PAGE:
The success of this spurred me on to keep writing! I have only had one of my plays performed since - again with me as director. Nevertheless this has not deterred me from persevering. Who knows what is out there? I have had my rejection letters - the latest from Playscripts Inc.

I have received encouraging and positive thoughts from my internet friend Gloria. She has led me to believe that her favourite play is one called 'They're Dropping Bombs Not Ham Sandwiches'. This is a dialogue set not so very long ago between a WW11 veteran and a youth caught up in the troubles of Northern Ireland. The play takes place in a hospital corridor. The story illustrates the Second World War through flashbacks and all roles are enacted by a cast of five. I will not go into too much detail as, with all of my plays, there is a proverbial 'twist in the tale'.

Currently I have been working on the book and lyrics for a new musical 'Signs of Fire' which explores the last year in the life of Van Gogh. John Sullivan, the composer, has had successes in the past with rock and jazz compositions and works with Annie Lennox. In addition I am working on a novel based on my experiences whilst living in Istanbul - 'Swim With the Tide'. I first visited this most magnificent city as a student in 1966 spending 6 months there on work exchange. The following years until 1970 I spent several holidays with the many friends I had made. In 1970-71 I lived there - and worked as an English teacher and as an actor appearing in a few Turkish feature films. My partner Dave and I have been back 3 times this year and are hoping to move there permanently. Maybe, one day, the book will be completed - sitting on a roof terrace overlooking the Sea of Marmara surrounded by all the sights and sounds that are so precious and dear to me

For the past two years Dave and I have organised and maintained a few writer's groups on Yahoo - my good friend Gloria is a moderator on these! From meeting other group members I have learnt so much more about writing - we all have our inspirations and our heartaches. It is fantastic to become published or performed but it is much better to persevere and let the words pour from within. All my characters speak from my heart and soul - and I am sure that in most cases writers experience the same. I become each individual. I must have lived many lives before! And I hope and trust that I will live many, many more..

Editor's words on Michael Nash:. My favorite play by Michael is THEY'RE DROPPING BOMBS NOT HAM SANDWICHES. This play is written so powerfully. It reminds me of Early Theatre. A synopsis of his two-act play:

A heart-rending awareness of World War Two as seen through the eyes of an elderly hospital patient. His recollections are shared with a youth who is, as the play, which is set in 1989, eventually reveals, a victim of a terrorist bomb attack in Northern Ireland. Scenes from the war years are illustrated by poetry, dialogue and action, in fantasy sequences, enacted by the two central characters and three of the hospital staff. An oft-times funny, poignant and thought-provoking play. The play is set in the corridor of a hospital. Two chairs SL are the only items of furniture. A notice board adorns the wall SC. Part of the wall from SC to SR slides open to reveal a separate performance area beyond. There are two exits each side of the stage and these can be found DSR, CSR, DSL, CSL.

Michael also has another play I've read which is a musical called, PUBLIC HEROES PRIVATE FRIENDS. This is really well done. I loved it! A synopsis of his musical:

"The love between two friends, albeit difficult to understand, is just as important as the love between a man and a woman" - but how important? For Mike and Andre, employees at an adventure centre in Mid Wales, it brings problems and frustrations which neither have experienced before. They openly admit their love for each other but, naturally, show much concern when their co-workers doubt the normality of the relationship. Complications arise and, at times, the friendship becomes rather tense.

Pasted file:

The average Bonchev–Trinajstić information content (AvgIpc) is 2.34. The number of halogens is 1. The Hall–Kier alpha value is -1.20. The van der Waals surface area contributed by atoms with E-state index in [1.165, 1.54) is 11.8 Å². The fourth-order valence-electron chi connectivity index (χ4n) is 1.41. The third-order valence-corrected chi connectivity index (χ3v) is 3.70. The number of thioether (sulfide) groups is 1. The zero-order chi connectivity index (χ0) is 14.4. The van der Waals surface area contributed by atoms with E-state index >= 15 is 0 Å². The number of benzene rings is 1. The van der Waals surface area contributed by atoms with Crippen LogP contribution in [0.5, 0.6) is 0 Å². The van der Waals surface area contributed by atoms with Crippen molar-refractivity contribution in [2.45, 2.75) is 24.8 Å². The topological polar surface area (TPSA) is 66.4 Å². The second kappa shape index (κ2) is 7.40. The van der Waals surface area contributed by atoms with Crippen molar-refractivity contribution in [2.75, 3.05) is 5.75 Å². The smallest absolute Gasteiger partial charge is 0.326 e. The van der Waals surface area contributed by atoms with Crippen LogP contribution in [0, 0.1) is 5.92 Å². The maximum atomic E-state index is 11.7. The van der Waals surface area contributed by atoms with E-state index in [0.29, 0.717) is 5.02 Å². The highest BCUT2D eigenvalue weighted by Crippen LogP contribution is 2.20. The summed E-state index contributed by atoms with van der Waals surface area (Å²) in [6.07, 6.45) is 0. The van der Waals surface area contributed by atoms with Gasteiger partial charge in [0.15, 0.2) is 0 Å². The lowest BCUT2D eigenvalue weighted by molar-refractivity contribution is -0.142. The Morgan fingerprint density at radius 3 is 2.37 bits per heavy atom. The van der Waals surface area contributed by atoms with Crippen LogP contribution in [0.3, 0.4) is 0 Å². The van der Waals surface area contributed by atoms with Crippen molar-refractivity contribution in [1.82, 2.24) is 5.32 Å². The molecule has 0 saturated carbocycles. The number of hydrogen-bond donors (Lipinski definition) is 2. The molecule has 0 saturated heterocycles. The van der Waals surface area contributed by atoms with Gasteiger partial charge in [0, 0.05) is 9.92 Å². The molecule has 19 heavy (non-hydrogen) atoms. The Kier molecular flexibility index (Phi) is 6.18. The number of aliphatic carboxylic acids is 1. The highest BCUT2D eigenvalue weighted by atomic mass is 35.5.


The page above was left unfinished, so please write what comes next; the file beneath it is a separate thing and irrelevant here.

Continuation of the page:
To confuse matters even further, Julie, a young instructor who, much to her dismay, never seems to be noticed, yearns for a boyfriend of her very own. She becomes infatuated with Mike. He, in turn, besides being emotionally involved with Andre, is dating Julie's sister, Cheryl, who is spending a few weeks at the centre as a voluntary helper. However, when Cheryl leaves, Julie sees the way clear to pursue Mike. But all in vain! Mike's attentions are given totally to Andre and, despite the occasional disagreement, they become inseparable, and Julie has to resolve herself to the fact that Mike will never show her anything more than friendship. Will she ever find a love of her own?

Meanwhile Mike, together with a few of his closest friends, proves rather rebellious and his unconventional nature upsets both the director and the warden of the centre. Clearly he has to go! Dave, the director, breaks the news to Mike informing him that the management are unhappy about his relationship with Andre. Furthermore, Mike's influence over Julie is causing concern because it is badly affecting her work. And, as it transpires, Dave has other more personal reasons for wanting Mike to leave!

The day arrives for Mike's departure. Julie volunteers to drive him to the station. She seems happy although Mike had thought that she would be the last person, apart from Andre, who would wish to see him go! Her happiness, however, is due to an approach made by Dave who has secretly admired her but has been too shy to make any advances. Perhaps, then, she has now found the boyfriend for whom she has been yearning? Her future, at last, seems settled.

But what of Mike and Andre? Mike's home is far away and there he has to return. Will the two friends ever see each other again? Who knows? The future is too uncertain....

In the theatre world, good plays and musicals are hard to come by. I see brilliantly written plays revised and performed numerous times on Broadway and Off-Broadway, Repertory Companies, and smaller theatres. This is great but I would like to see more original plays and musicals read and produced. In Boston, Playwright's Platform is a wonderful venue for playwrights. If I still ran a theatre company, I definitely would be doing these two plays. I hope that someday I will get to meet Michael. It would be such an honor for me. When I like writing by someone, as many of you know, I follow their writing for years.


Mabou Mines will be performing Red Beads
September 20th-24th
Skirball Center, New York City

For information about this multimedia performance call 212/992-8484


  • More poetry readings. They seem to pick up in the fall.
  • An interview with a poet will also continue.